2003 Policy Impact

Arkansas 2003-2006

Arkansas 2003: Picus Odden and Associates worked in Arkansas from 2003 to 2006.  Following an Arkansas Supreme Court Ruling in November 2002 that found the state’s school finance system was not consistent with the state’s constitution, the legislature hired the firm to conduct an adequacy study for the state.  In that costing out study we relied on our Evidence-Based approach, but supplemented it with a professional judgment review prior to the development of the final school prototypes.

We worked collaboratively with an Interim Joint Committee on School Finance, which led to the Legislature successfully enacting a school finance system that met constitutional review by the Arkansas Supreme Court.

Our work in Arkansas also included a number of recommendations regarding the implementation of a new pay system for teachers designed to help in recruiting and retaining effective teachers and to link the salary structure more closely to effective instructional practice and improved student learning.  Combined with substantial teacher pay increases (to bring teachers up to market rates of pay), this model would have made Arkansas a leader in alternative approaches to teacher compensation.  Although the program has not been implemented in Arkansas to date, active discussions continue.

Arkansas 2006: In 2006, we completed another study for Arkansas to help evaluate the way local school districts used the additional resources that were provided to them through the legislation and appropriations that resulted from our 2003 study.  That work had four major components.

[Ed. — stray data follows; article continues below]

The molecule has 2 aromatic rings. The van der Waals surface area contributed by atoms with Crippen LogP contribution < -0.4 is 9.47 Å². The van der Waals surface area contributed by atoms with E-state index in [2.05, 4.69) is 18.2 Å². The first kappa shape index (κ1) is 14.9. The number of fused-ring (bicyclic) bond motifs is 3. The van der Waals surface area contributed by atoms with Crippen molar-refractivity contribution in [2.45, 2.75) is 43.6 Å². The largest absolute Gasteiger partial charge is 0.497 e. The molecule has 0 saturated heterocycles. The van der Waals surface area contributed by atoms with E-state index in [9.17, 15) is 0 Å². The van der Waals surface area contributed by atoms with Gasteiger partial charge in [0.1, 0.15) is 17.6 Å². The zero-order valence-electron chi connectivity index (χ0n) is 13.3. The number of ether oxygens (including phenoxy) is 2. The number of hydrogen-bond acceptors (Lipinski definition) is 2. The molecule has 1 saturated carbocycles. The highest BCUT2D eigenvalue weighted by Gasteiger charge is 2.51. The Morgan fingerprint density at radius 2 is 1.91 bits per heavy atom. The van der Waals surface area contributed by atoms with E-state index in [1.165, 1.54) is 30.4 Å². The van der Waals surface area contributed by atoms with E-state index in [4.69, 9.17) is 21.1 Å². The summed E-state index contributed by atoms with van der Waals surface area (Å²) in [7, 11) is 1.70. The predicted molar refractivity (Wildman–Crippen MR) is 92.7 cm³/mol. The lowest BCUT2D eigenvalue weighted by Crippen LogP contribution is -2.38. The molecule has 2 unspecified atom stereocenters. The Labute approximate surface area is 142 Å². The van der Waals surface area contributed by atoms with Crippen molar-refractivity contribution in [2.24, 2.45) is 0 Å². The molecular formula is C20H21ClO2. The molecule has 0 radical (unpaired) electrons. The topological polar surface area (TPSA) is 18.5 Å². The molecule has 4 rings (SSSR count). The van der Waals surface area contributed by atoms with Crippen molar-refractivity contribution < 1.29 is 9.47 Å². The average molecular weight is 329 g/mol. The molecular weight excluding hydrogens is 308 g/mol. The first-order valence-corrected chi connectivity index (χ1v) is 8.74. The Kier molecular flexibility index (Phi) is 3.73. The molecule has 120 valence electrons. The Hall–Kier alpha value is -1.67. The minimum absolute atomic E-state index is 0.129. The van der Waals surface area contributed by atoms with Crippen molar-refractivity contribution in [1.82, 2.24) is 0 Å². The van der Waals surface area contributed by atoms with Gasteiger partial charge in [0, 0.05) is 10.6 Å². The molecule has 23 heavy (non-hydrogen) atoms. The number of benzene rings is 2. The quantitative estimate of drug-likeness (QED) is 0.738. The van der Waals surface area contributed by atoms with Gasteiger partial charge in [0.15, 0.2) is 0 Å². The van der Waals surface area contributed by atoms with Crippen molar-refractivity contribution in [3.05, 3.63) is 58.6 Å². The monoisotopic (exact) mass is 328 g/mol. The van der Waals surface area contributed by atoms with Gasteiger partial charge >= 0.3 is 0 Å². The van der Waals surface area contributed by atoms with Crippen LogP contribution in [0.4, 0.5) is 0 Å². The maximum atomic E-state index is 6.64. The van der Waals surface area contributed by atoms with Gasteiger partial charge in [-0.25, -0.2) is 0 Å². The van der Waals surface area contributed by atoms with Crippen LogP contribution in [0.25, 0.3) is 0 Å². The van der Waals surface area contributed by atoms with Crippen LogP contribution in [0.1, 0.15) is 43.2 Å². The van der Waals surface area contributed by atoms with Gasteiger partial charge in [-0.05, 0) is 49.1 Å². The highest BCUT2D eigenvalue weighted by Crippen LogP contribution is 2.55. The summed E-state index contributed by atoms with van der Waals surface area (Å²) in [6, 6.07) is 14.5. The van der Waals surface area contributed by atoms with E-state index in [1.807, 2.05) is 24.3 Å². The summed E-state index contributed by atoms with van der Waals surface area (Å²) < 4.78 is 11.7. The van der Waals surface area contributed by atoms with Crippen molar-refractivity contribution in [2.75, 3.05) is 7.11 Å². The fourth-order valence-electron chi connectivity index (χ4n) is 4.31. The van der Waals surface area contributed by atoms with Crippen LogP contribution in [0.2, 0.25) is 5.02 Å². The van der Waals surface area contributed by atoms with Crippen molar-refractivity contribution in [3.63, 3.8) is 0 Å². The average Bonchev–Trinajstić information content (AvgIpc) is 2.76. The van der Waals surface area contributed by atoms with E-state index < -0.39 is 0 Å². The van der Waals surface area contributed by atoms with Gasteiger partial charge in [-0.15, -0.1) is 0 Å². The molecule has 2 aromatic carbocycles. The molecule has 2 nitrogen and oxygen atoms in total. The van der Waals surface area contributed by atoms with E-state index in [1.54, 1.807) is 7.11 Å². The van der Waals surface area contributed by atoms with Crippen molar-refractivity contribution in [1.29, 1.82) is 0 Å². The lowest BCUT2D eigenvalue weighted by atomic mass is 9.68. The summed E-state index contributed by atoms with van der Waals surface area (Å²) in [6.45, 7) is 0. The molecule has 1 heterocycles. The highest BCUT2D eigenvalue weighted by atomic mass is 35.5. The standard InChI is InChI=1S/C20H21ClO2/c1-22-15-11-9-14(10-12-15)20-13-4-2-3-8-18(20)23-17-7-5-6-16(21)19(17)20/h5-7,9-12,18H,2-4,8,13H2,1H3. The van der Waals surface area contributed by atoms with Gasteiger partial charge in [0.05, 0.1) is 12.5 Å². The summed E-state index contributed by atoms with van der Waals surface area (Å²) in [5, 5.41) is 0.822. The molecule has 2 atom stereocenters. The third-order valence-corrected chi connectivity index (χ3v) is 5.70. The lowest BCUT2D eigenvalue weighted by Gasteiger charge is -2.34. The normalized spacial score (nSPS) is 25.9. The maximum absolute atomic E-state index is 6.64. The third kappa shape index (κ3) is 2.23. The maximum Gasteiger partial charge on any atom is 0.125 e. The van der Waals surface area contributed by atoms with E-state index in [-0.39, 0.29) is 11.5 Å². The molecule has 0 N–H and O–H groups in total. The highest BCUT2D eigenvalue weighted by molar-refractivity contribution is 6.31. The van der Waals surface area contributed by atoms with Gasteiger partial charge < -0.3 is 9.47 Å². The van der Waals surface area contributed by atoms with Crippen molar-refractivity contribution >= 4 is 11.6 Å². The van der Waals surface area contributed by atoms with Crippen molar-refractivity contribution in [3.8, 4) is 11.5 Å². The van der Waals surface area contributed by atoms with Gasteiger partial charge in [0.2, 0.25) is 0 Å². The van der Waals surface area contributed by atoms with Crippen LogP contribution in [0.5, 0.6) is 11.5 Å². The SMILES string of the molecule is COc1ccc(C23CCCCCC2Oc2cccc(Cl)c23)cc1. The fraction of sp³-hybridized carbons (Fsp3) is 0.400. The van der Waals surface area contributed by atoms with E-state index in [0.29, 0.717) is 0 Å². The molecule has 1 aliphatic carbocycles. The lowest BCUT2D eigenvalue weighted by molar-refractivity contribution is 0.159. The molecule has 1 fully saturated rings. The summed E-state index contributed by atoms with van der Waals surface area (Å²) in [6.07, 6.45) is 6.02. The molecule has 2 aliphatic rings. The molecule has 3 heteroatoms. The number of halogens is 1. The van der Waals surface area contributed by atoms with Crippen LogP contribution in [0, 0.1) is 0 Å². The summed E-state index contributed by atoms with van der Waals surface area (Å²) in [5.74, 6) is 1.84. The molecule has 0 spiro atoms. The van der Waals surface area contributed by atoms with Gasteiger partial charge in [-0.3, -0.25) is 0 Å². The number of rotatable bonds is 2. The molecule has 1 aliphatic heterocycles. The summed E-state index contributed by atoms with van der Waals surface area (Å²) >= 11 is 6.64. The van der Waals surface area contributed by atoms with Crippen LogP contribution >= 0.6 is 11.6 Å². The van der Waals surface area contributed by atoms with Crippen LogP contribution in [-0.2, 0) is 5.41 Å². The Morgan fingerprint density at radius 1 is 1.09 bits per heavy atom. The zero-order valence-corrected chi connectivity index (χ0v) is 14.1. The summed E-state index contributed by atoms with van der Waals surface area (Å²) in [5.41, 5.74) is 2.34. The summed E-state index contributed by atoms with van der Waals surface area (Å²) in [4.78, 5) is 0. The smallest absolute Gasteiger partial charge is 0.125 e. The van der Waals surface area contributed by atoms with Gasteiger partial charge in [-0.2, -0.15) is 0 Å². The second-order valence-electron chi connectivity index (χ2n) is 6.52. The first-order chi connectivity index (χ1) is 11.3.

1. We recalibrated the per pupil foundation funding level that was developed to allocate resources to school districts.  The approach we developed continues to be used by Legislative staff today to estimate the foundation funding level.  The link for this paragraph now is the 2003 teacher compensation report; replace it with the link you have for #3 below, which is the 2006 recalibration study
  1. We updated and revised the Evidence-Based portion of our earlier study improving the accuracy of the estimated resources needed for students to meet Arkansas’ proficiency standards.
  1. We conducted an intensive field-based analysis of 107 Arkansas schools.  The purpose of this study – which was the major part of our work – was to ascertain how school districts and local schools chose to use the new resources they received beginning in 2004-05.  The hope was that the results of this study would help local educators better focus their resources and efforts on educational strategies that research shows are effective in improving student performance.
  1. In addition, we conducted an extensive analysis of the expenditure patterns of school districts before and after the infusion of new funds.  We also conducted a statewide web-based survey of all school districts to develop a deeper understanding of trends across the state.

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